Capacitors connected in series or parallel are very common in electronic circuits. This is done in order to achieve the desired capacitance value and also to make the performance of the circuit accurate. In the following post I have explained how to connect capacitors in series and parallel:

## Connecting Capacitors in Series

When we connect capacitors in series, the total capacitance (C) becomes less than the individual capacitance of each capacitor.

The formula for calculating the total capacitance of capacitors connected in series is:

**1/C_total = 1/C1 + 1/C2 + 1/C3 + ... + 1/Cn**

To connect capacitors in series, you can follow the steps I have explained below:

- For polarized capacitors like electrolytic or tantalum capacitors connect the positive terminal of the first capacitor to the negative terminal of the second capacitor. Then, connect the positive terminal of the second capacitor to the negative terminal of the third capacitor, and keep doing this until you have all the capacitors connected.
- For capacitors which do not have polarity, such as ceramic disc, PPC, MKT etc, simply connect them one after the other without considering the polarity.
- Finally, you will have two terminals remaining across the ends of the series. To measure the value simply connect these ends to a capacitance meter, or use the above formula.

## Solving a Practical Example

We can use the above explained formula for solving a practical example, using two capacitors connected in series, as shown in the following image:

Here, we can see two capacitors, one having a value of 10 *µ*F and the other having a value of 20 *µ*F are connected in series.

Let's use the series formula to find out the result.

**1/C_total = 1/C1 + 1/C2**

**1/C_total = 1/10 + 1/20 = 0.15**

**C_total = 1/0.15 = 6.66 µF**

## Connecting Capacitors in Parallel

When capacitors are connected in parallel, the total capacitance becomes the sum of the capacitance of each capacitor.

The formula for calculating the total capacitance of capacitors connected in parallel is:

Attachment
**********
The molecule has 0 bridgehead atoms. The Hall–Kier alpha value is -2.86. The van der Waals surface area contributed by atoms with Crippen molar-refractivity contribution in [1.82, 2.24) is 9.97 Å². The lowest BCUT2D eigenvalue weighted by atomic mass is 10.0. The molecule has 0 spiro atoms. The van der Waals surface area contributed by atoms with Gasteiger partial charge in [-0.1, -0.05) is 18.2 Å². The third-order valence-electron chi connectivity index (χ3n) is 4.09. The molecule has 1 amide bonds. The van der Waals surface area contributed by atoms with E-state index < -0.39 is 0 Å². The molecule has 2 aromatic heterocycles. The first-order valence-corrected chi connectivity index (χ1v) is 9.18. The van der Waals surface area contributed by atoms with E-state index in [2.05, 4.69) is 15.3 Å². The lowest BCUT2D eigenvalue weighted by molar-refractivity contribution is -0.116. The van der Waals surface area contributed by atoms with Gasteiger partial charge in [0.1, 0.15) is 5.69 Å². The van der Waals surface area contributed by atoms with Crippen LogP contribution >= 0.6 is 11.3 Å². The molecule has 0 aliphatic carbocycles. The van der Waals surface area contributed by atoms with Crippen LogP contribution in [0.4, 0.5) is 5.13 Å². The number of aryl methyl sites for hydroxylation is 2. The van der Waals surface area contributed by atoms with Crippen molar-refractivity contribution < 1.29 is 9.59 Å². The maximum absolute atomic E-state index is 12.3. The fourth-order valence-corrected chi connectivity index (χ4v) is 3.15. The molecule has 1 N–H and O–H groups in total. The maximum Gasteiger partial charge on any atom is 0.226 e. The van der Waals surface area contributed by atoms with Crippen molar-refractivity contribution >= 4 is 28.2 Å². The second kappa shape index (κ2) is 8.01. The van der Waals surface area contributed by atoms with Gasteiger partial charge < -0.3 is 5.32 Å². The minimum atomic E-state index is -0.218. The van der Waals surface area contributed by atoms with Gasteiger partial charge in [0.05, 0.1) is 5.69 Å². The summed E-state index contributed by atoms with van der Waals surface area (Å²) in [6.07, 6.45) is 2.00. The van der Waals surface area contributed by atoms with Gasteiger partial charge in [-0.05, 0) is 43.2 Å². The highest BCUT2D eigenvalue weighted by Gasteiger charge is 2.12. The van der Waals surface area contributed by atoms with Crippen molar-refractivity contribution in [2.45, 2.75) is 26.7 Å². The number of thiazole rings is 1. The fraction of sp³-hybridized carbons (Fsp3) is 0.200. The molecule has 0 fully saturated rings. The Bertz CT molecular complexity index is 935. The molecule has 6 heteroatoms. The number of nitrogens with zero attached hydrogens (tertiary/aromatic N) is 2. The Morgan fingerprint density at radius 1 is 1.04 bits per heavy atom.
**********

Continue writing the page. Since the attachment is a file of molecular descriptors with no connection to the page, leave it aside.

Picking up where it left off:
**C_total = C1 + C2 + C3 + ... + Cn**

In order to connect capacitors in parallel, we simply have to follow the steps I have explained below:

- For polarized capacitors like electrolytic or tantalum, connect the positive terminals of all capacitors together. Next, connect the negative terminals of all capacitors together.
- Once this is done, the common positive and negative terminals ends of the combined capacitors become the input and output terminals. You can connect these terminals to a capacitance meter to get the results, or use the parallel formula to calculate the results.
- For capacitors without polarity such as disc ceramic, PPC, or MKT, you can connect the two ends of the capacitors in common without worrying about any polarity issues.
- Once connected, their common end terminals can be used to measure the capacitance with a capacitance meter, or the above explained formula can be used.

## Solving a Practical Example

Now let;s see how we can solve a practical example where two capacitors are connected in parallel.

As shown in the figure below we can see two capacitors, a 10 *µ*F and another 20 *µ*F, connected in parallel.

Let's use the parallel capacitor formula to find the overall value of the above parallel connected capacitors.

**C_total = C1 + C2**

**C_total = 10 + 20 = 30 µF**

## Solving a Series and Parallel Combination

How would you find the net capacitance value of a combination where both series and parallel connections are used.

Let's consider the following example:

In the above image we can see on the left side a 10 *µ*F and a 20 *µ*F capacitors are connected in series. This series connected is further connected in series with two 10 *µ*F capacitors connected in parallel.

Solving this type of series parallel combination is simple. We calculate the series and the parallel sets separately first, as shown below:

Series capacitors are 10 *µ*F and 20 *µ*F, therefore:

**1/C_total = 1/C1 + 1/C2**

**1/C_total = 1/10 + 1/20 = 0.15**

**C_total = 1/0.15 = 6.66 µF**

Parallel capacitors consists of two 10 *µ*F capacitors, therefore:

**C_total = C1 + C2**

**C_total = 10 + 10 = 20 µF**

Thus, the above parallel capacitor becomes a single capacitor of 20 *µ*F.

Similarly, the series capacitors become a single value of 6.66 *µ*F.

Now, it is obvious that these two values are connected in series. Therefore we use the series formula to combine these two values.

**1/C_total = 1/C1 + 1/C2**

**1/C_total = 1/20 + 1/6.66 = 0.20**

**C_total = 1/0.2 = 5 µF **

Therefore, the net value of the above the above series, parallel capacitor combination is 5 *µ*F.

### How to Calculate the Voltage Rating of Series Parallel Capacitors

It is actually very simple.

When capacitors are connected in series, you must add their voltage ratings to find the total combined voltage rating of the series string.

When capacitors are connected in parallel, the voltage rating does not change, and remains the same for each capacitor. However, in parallel connection the *µ*F value adds up as is evident in the parallel formula explained earlier.